Fungal arthritis is an infection of a joint by a fungus.
A normal person is quite resistant to fungal infection.
Fungal infection is known to be an opportunistic infection.
Alteration of human flora, disruption of mucocutaneous membranes and impairment of the immune system may predispose to the fungal infection.
Fungi may enter the joint by hematogenous spread or direct inoculation by means of trauma, injection in the joint or joint aspiration.
Hematogenous spread is the most common method of infecting a joint.
The infection of the joint may occur in the isolation or as a part of the multisystem infection.
Fungal arthritis is also called mycotic arthritis. It is quite rare.
Organisms and Risk of Infection
Conditions that may cause fungal arthritis include
- Exserohilum rostratum
Fungal arthritis in people with normal immunity is rare.
The condition is known to occur with use of contaminated injections but otherwise, fungal infection is quite rare in healthy people.
However, people with abnormally suppressed immune systems are at risk for fungal infections, including fungal arthritis. This includes people with severely low white blood counts (neutropenia), HIV infection, injection drug abusers, and those taking chronic cortisone medication.
Candida infection involving a single joint, usually the knee, hip, or shoulder, results from surgical procedures, intraarticular injections, or among critically ill patients with debilitating illnesses such as diabetes mellitus or hepatic or renal insufficiency and patients receiving immunosuppressive therapy.
Candida infections in intravenous drug users typically involve the spine, sacroiliac joints, or other fibrocartilaginous joints. Unusual cases of arthritis due to Aspergillus species, Cryptococcus neoformans, Pseudallescheria boydii, and the dematiaceous fungi have also resulted from direct inoculation or disseminated hematogenous infection in immunocompromised persons.
Fungal arthritis is considered when a patient whose immune system is compromised develops inflammation of a joint. Symptoms of fungal arthritis include pain, heat, swelling, warmth, redness, and loss of range of motion of the affected joint. The most common joint to develop fungal arthritis is the knee joint. Fever may or may not be present.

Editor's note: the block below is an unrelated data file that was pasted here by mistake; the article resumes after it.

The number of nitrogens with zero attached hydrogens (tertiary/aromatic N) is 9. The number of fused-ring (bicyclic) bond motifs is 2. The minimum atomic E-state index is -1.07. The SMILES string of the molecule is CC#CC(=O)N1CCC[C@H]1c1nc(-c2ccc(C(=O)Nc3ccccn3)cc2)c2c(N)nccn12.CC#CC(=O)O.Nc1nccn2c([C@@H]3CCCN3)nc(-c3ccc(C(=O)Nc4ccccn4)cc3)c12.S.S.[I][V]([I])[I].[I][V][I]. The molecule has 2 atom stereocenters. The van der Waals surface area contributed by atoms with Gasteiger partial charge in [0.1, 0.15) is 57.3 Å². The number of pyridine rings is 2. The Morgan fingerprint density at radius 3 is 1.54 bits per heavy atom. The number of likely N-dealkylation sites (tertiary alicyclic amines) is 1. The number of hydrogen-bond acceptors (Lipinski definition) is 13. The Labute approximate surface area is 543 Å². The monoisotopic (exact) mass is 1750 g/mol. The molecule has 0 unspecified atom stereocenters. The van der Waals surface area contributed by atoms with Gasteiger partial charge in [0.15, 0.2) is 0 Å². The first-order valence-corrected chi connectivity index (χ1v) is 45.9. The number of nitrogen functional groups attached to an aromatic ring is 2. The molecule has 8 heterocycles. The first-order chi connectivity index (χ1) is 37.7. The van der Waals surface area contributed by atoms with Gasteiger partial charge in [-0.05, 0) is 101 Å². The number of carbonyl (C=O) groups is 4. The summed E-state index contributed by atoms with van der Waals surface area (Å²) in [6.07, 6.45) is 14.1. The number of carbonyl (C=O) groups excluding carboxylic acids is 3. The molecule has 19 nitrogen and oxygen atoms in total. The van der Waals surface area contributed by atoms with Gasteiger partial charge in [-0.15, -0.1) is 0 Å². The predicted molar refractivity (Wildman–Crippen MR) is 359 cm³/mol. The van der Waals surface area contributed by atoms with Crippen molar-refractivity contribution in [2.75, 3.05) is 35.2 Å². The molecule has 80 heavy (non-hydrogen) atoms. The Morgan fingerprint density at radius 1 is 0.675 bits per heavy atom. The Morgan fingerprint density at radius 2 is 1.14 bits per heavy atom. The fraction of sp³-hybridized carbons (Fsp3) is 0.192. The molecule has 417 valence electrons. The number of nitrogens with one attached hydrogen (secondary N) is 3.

Symptoms of fungal arthritis typically become manifest weeks to months after the initial infection of the joint.
Blood tests can include testing the blood for the white blood count, inflammation markers like ESR, and CRP, and cultures of the blood. Joint fluid is aspirated from the joint with a needle and syringe and this fluid is analyzed in the laboratory to culture the precise fungal organism and establish the diagnosis.
The synovial fluid in fungal arthritis usually contains 10,000 to 40,000 cells/µL, with about 70 percent neutrophils. [compare with bacterial arthritis where the count is >50000 and about 90% of the cells are neutrophils]
Stained specimens and cultures of synovial tissue often confirm the diagnosis of fungal arthritis when studies of synovial fluid give negative results.
Routine xrays, CT scanning, and MRI can tell about character and extent of joint damage.
Plain radiography may reveal only a joint effusion in the early stages of infection.
Joint space narrowing is late finding and is often difficult to interpret because of preexisting joint disease.
CT is helpful in joints with small spaces like the sternoclavicular joint.
MRI is most useful in assessment and can delineate periarticular osteomyelitis as a causative mechanism as well.
Radionuclide studies have poor specificity.
Treatment of Fungal Arthritis
Treatment consists of drainage and lavage of the joint and systemic administrations of amphotericin B, fluconazole, or itraconazole (the exact drug depending on the species involved). The doses and duration of therapy are the same as for disseminated disease. Intraarticular instillation of amphotericin B has been used in addition to intravenous therapy.
The outlook for fungal arthritis is directly related to how much damage occurs to the cartilage and bone of the joint. Earlier treatment leads to optimal outcomes.